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Success Stories: Large Farm Operation in Vermont Converts Manure Into Electricity Sales Revenue

Outline of Need:

Blue Spruce Farm in rural Bridport, Vermont, is family-owned and operated by three brothers (Eugene, Earl and Ernie Audet) who purchased the farm from their parents when they retired. It is a dairy housing and milking operation with 1,200 dairy cows. Due to a milk pricing structure that fails to adequately compensate farmers who produce milk for a living, this farm operation, like many others, showed net income losses annually for the previous three years.

In an effort to sustain their farm business and maximize their revenue potential, the Audets explored diversification opportunities on the farm. Recognizing the energy potential in the farm's abundant manure assets, the farm developed a partnership with their local utility company, CVPS, which fostered the development of “Cow Power” electricity generation on the farm.

How Rural Development Helped:

Determined to construct an anaerobic digester system that would convert dairy manure into electricity, the Audets worked with engineering consultants to design a reliable system and identify the equipment specifications necessary for the project. Collaborative relationships with staff from CVPS, the Vermont Agency of Agriculture, the Biomass Energy Resource Center, VEDA/VT Agricultural Credit, Yankee Farm Credit, and the Department of Agriculture's (USDA) Natural Resources and Conservation Service and USDA Rural Development were critical in developing the plan to design, construct and finance this large-scale project.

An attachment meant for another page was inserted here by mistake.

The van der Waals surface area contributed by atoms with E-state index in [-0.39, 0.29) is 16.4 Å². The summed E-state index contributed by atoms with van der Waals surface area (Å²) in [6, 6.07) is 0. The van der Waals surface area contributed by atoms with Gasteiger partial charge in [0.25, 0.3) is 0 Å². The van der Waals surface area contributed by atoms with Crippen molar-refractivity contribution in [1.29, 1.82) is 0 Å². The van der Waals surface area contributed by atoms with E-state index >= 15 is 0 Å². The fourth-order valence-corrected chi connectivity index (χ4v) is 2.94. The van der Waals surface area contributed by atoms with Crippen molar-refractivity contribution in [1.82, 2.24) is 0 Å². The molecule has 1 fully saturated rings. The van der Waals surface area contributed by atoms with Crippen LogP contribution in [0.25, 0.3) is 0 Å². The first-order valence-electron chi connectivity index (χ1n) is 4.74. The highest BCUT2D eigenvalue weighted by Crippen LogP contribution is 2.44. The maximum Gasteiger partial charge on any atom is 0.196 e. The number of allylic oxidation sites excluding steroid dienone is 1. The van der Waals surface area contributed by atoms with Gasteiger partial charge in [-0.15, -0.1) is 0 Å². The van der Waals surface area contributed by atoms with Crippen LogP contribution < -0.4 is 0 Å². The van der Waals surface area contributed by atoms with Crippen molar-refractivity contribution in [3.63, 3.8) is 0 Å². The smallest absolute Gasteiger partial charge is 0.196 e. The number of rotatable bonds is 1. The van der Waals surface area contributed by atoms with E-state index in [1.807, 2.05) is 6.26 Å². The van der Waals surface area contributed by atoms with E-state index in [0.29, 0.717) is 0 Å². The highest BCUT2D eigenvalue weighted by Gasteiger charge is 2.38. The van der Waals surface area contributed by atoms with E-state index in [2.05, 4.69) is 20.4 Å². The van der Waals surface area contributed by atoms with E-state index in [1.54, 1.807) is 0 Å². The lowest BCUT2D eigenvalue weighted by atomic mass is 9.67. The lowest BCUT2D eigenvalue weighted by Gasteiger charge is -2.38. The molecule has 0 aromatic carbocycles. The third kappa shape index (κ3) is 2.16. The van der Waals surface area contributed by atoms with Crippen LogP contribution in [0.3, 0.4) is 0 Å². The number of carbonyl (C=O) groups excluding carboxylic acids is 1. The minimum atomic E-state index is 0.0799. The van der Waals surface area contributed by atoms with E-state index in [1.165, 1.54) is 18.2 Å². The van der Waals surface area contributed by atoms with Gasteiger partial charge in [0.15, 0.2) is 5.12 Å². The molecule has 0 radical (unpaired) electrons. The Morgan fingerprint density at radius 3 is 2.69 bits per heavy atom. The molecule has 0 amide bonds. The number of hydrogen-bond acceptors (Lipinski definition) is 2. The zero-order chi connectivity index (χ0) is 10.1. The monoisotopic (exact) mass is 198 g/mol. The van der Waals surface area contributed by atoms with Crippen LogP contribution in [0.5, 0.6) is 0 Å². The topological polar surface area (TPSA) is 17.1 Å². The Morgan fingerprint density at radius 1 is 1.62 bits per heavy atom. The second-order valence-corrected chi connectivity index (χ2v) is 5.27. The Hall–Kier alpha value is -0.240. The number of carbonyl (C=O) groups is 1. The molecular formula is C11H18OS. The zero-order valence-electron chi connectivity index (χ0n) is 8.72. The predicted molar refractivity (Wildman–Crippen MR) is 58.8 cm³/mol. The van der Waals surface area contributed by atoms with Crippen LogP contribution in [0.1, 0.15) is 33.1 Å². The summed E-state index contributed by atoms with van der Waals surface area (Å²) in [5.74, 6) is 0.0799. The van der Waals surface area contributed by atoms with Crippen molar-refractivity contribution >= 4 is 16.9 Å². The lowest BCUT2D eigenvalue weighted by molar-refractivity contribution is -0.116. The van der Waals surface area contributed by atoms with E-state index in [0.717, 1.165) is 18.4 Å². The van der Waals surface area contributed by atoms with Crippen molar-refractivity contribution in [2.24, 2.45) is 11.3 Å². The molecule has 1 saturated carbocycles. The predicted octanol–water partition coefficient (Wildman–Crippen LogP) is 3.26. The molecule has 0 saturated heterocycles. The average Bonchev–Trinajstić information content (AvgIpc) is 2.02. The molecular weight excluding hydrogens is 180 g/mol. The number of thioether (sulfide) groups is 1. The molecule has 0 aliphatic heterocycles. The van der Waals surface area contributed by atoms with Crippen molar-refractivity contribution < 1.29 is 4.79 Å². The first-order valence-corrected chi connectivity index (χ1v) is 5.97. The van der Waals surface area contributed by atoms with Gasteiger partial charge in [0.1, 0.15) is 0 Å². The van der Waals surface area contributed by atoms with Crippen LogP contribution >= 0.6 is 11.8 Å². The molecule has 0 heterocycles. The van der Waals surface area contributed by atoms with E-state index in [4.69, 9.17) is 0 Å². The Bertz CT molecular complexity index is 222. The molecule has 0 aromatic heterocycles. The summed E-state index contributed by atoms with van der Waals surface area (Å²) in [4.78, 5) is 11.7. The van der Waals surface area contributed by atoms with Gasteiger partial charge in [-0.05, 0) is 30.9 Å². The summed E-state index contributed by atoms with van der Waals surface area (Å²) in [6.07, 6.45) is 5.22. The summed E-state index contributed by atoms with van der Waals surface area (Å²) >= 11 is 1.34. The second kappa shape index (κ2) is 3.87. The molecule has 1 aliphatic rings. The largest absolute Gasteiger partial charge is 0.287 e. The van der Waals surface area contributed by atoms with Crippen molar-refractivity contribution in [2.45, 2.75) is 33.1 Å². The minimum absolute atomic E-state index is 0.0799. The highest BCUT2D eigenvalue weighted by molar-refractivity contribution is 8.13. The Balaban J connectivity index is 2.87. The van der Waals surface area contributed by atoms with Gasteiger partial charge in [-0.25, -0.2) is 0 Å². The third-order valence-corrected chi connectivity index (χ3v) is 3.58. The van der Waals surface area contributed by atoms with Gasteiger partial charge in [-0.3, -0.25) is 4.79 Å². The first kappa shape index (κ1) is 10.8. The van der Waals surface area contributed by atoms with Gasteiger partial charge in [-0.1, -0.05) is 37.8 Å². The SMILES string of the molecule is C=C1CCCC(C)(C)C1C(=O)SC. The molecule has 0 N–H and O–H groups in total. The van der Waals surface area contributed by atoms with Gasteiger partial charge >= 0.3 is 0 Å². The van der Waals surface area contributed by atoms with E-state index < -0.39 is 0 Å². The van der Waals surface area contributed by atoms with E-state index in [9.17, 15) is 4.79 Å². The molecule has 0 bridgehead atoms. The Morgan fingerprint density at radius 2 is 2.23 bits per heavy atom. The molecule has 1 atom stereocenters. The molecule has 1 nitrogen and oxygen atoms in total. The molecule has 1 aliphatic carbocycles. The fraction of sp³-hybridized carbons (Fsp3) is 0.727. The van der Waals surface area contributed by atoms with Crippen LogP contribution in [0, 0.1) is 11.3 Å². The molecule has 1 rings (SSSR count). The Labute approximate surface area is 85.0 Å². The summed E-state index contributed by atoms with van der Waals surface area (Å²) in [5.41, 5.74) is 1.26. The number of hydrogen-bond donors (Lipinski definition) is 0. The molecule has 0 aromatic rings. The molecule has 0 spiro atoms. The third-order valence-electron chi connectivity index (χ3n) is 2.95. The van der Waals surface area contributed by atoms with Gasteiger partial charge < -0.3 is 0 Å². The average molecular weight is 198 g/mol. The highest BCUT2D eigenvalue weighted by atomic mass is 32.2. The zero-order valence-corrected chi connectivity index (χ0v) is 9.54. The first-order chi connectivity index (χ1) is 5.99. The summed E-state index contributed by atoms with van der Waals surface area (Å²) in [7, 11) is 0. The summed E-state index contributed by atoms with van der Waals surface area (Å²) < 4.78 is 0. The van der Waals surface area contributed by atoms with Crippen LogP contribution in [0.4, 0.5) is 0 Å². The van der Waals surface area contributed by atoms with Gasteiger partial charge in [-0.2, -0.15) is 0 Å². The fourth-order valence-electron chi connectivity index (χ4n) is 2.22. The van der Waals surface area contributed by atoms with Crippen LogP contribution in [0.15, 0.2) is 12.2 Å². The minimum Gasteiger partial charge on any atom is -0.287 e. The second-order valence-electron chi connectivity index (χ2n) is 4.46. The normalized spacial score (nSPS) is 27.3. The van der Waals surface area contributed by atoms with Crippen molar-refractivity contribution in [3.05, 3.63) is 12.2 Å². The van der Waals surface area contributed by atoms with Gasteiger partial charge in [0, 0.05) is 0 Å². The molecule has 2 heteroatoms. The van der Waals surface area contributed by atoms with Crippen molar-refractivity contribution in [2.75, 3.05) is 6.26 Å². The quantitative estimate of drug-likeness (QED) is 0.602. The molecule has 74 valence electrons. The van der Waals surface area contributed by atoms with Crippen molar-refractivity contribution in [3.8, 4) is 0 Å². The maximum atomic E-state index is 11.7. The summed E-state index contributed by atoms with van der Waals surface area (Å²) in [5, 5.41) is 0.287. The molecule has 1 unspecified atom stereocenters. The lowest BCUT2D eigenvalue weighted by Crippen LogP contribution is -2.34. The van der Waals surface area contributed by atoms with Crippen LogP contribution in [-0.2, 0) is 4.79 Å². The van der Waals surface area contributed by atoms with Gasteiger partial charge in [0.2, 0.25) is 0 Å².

The total system costs were estimated at nearly $1 million and included construction of a reception pit, digester with heating and gas mixing systems, and a solids separating and drying building. Several different sources of funds contributed to the total system costs. Rural Development contributed to the electrical generator portion of the system with estimated costs of $389,275. These costs included the electrical generator, with plumbing and service hookups, and a utility building for the generator. Lyn Millhiser, one of Rural Development's Business and Cooperative Programs Specialists, facilitated a grant application (learn more about this program) and award for 25 percent of the electrical generator portion of the project, for a total of $97,318.

The Results:

The system has been constructed on schedule and the farm began sales of electricity to CVPS in December 2004 at a price agreed to be wholesale value plus a consumer premium. Electrical generation projections are estimated at nearly 2,000,000 kWHr annually, for a projected annual net revenue to the farm of $155,604. There is additional profit potential of nearly $53,000 annually from Carbon Credits and Tax Credit savings.

(January 2005)

 

 

 

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